Julius Caesar: The Man and His Coins
Born in Rome in 100 B.C., Gaius Julius Caesar came from a fairly respectable aristocratic family, but Caesar believed “fairly respectable” wasn’t going to cut it. On his mother’s side, Caesar could trace his ancestry to the first Kings of Rome. On his father’s side, Caesar traced his ancestry to the goddess Venus. So he thought, “Hm, Kings of Rome on one side, divine personage on the other side…I think I’ll pass on that job offer as treasurer of the Syracuse Barber’s Association.”*
After the death of his father when he was merely 16, Caesar began to plot his career. He decided that to have success in the Roman Republic, he needed two things: influence and money. Influence would give him access to money, and money to more influence, and that influence to even more money, and…well, you get the idea.
So Julius Caesar married into a family even more respectable than his own, which gave him access to lines of credit not available to regular people. He borrowed vast sums of money and then spent that money lavishly on bribes and gifts to increase his social standing. As a result of his popularity, he would be appointed or elected to some high office which would allow him to appropriate money in order to pay his debts. This cycle (marriage, borrowing money, bribing, appointment to high office, paying off debts) is one he employed several times. He married three times, spent and recovered several fortunes, and was appointed to the most coveted posts in the Empire, including Pontifex Maximus, Governor, Consul, and – eventually – Dictator for Life. He also killed a bunch of barbarians, won a civil war against Pompey the Great, took a Nile River cruise with Cleopatra VII which resulted in a bouncing baby boy, and fixed the calendar. Then he put his portrait on a coin (one of many insults the Roman Republic could not bear), and was assassinated by his frenemies on March 15, 44BC. Eventually a salad was erected in his honor.
I sort of glossed over some good parts.
Some Good Parts
What was Julius Caesar like in person? Ahem, I never actually met him in person, but various accounts mention that he was fair-haired, with thin but rounded facial features, and sported a bald spot that he self-consciously covered by combing the hair from the back of his head forward. True. As you may have gathered, he was ambitious. Caesar’s personal amiability was exceeded only by his public speaking skill, and his exploits and adventures were exceeded only by his accounts of them. He had boundless energy, sometimes dictating to two secretaries at once – while riding horseback on military campaigns! He had a penchant for crossing the line, both romantically and territorially, and employed both cruelty and mercy with varying degrees of success. In his 50’s he occasionally suffered fainting spells and convulsions, leading present-day historians to diagnose him with epilepsy. I’m sure they know.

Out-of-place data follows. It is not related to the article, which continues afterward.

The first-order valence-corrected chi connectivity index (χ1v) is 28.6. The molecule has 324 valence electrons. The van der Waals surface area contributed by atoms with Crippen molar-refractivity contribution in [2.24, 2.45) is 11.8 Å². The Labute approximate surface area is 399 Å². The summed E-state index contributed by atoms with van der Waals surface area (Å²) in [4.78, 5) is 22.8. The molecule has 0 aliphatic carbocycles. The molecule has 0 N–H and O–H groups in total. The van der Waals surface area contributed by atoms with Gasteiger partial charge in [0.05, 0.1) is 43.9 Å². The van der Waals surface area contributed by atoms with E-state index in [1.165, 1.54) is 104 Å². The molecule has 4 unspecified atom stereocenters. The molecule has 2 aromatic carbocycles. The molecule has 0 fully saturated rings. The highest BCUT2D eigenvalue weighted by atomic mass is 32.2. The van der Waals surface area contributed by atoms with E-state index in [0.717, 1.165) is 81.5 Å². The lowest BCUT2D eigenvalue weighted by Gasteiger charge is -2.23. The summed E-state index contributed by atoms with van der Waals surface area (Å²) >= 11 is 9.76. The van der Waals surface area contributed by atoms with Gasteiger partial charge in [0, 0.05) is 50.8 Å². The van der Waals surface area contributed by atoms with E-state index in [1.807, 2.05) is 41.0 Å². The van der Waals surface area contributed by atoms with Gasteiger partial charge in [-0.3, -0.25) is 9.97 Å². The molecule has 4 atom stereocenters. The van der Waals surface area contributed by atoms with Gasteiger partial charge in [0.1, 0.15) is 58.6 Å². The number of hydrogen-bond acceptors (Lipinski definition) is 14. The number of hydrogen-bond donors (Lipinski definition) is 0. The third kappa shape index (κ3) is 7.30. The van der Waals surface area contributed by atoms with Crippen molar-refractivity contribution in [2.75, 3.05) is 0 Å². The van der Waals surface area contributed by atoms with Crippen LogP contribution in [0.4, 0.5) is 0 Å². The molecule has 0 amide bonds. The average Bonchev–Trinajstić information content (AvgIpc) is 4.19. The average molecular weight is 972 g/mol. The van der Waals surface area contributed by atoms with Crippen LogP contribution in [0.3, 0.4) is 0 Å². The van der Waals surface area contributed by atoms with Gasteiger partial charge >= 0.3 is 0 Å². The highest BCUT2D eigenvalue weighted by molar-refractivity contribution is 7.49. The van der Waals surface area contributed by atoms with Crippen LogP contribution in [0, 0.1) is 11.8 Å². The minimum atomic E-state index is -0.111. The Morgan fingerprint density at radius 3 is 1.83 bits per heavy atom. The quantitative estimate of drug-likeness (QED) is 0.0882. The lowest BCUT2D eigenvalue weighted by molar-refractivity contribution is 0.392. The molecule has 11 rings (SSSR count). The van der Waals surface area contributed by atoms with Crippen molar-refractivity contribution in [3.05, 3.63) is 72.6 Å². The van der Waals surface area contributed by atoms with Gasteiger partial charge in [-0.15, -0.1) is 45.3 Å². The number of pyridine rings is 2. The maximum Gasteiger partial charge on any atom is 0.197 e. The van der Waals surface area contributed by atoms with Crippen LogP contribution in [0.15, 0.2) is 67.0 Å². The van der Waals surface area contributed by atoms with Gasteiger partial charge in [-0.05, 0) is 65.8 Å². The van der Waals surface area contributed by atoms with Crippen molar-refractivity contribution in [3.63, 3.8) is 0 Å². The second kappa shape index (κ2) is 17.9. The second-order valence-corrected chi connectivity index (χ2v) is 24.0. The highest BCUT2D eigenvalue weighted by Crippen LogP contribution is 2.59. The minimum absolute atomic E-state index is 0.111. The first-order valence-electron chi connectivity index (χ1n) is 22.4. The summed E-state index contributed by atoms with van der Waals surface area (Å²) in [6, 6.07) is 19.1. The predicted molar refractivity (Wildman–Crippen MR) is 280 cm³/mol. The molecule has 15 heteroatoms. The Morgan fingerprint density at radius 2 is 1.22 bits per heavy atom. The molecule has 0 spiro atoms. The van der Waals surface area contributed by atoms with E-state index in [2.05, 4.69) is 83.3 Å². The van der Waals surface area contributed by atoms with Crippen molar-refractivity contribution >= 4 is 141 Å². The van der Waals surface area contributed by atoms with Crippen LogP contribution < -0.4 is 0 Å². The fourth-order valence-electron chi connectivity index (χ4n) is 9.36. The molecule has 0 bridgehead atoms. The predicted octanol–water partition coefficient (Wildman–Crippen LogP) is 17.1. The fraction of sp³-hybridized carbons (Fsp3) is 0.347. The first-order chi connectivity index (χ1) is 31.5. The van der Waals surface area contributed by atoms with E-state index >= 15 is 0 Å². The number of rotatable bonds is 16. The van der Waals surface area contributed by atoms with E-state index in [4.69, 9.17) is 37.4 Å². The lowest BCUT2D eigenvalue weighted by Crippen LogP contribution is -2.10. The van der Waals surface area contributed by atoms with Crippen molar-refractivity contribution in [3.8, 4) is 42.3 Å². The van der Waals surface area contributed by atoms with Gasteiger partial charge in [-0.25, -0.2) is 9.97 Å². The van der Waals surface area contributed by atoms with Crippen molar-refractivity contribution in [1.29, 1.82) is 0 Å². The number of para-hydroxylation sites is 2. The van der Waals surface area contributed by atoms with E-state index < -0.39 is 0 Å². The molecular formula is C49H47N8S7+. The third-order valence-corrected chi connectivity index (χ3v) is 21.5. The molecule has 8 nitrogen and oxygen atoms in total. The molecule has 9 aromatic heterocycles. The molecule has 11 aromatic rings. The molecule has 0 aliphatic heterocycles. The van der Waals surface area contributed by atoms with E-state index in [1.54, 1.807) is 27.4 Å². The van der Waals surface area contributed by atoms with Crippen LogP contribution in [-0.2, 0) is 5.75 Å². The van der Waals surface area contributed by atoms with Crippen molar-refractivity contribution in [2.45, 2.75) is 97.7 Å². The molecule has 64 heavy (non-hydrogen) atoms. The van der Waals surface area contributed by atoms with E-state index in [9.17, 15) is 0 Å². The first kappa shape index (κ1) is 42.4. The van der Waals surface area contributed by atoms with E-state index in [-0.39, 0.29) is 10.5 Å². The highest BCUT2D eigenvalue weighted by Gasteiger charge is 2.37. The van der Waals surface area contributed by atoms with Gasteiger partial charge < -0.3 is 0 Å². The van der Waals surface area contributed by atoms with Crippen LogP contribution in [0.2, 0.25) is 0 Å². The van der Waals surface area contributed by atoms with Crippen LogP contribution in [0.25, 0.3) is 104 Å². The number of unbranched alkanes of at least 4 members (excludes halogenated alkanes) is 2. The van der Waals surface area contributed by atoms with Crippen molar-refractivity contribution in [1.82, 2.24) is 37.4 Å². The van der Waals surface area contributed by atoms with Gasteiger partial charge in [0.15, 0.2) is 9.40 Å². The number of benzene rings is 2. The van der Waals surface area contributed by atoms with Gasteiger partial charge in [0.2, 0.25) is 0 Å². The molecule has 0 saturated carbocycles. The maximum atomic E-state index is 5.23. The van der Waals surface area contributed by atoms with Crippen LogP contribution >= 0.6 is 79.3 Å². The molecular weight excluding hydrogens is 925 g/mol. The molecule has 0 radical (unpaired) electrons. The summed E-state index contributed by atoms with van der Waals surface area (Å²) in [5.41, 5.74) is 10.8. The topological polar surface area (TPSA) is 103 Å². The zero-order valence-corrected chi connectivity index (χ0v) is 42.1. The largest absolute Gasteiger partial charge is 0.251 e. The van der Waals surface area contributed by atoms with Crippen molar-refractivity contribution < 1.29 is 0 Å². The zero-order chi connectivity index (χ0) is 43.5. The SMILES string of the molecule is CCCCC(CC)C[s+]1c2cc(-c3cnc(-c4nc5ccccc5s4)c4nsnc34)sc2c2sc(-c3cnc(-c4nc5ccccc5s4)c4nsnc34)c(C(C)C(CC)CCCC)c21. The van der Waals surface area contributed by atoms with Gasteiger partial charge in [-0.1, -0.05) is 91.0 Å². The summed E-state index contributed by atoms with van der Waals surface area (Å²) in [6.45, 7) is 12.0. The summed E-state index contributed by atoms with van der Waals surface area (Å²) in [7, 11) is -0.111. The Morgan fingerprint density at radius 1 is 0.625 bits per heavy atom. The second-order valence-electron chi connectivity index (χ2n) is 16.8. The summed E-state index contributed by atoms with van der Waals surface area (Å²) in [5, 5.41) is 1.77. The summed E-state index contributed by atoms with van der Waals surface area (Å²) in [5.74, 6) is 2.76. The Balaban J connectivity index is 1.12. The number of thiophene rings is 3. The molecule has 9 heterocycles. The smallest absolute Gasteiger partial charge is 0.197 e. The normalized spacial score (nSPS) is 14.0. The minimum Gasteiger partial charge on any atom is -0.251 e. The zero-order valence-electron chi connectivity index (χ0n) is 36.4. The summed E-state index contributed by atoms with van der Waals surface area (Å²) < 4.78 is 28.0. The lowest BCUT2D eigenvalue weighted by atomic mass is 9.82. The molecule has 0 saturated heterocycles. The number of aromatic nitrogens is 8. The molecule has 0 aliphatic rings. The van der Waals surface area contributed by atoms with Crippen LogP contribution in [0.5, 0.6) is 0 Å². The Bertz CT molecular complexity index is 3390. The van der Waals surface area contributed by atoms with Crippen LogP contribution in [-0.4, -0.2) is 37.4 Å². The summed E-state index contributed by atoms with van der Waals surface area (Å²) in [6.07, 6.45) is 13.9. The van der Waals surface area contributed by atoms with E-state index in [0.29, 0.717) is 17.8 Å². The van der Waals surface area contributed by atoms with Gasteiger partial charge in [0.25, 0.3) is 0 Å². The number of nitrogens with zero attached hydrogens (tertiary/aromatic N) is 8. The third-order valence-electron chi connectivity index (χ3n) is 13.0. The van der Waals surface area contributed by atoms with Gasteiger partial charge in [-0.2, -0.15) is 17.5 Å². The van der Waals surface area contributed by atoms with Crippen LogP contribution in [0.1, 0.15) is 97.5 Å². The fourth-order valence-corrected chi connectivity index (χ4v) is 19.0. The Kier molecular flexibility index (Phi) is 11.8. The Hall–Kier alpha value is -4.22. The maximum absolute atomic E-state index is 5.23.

Didn’t he get kidnapped by pirates? Yep. As a young man in his 20’s, he was on his way to Rhodes to advance his speaking career when he was captured by a band of seafaring human traffickers. They demanded a ransom of 20 talents of silver (about $333,000.00 U.S. in 2015 terms). Caesar was furious, and persuaded them to raise the ransom demand to 50 talents of silver (about $830,000.00 U.S.). The pirates thought this was pretty cool and took a liking to their young captive. Caesar read his poetry to them and laughingly called them his “personal bodyguard.” They showed him the ropes, treated him kindly, and even joked around with him. He joked right back, saying someday he was going to hunt them down and crucify them all. Ha, ha! They got their 50 talents of silver and enjoyed their vast wealth for a few weeks until Caesar returned with a fleet of ships, captured the pirates, and crucified them all.
Wasn’t Caesar a great general? Julius Caesar was more specific than general, but he did become one of history’s most successful military commanders…later in life. You see, when he was just over 30, after having bought his way into the Governorship of Spain, Caesar found himself staring up at a statue of Alexander the Great. He began to weep in shame, realizing that by his age Alexander had conquered most of the known world, while Caesar was little more than a corrupt dandy. He decided to study the art of war and employ himself in it as a practicum. Turns out he was pretty good at it. He defeated Gallic and Germanic armies many times the size of his own forces, and even faced down and destroyed the much larger army of his one-time ally but eventual rival Pompey the Great.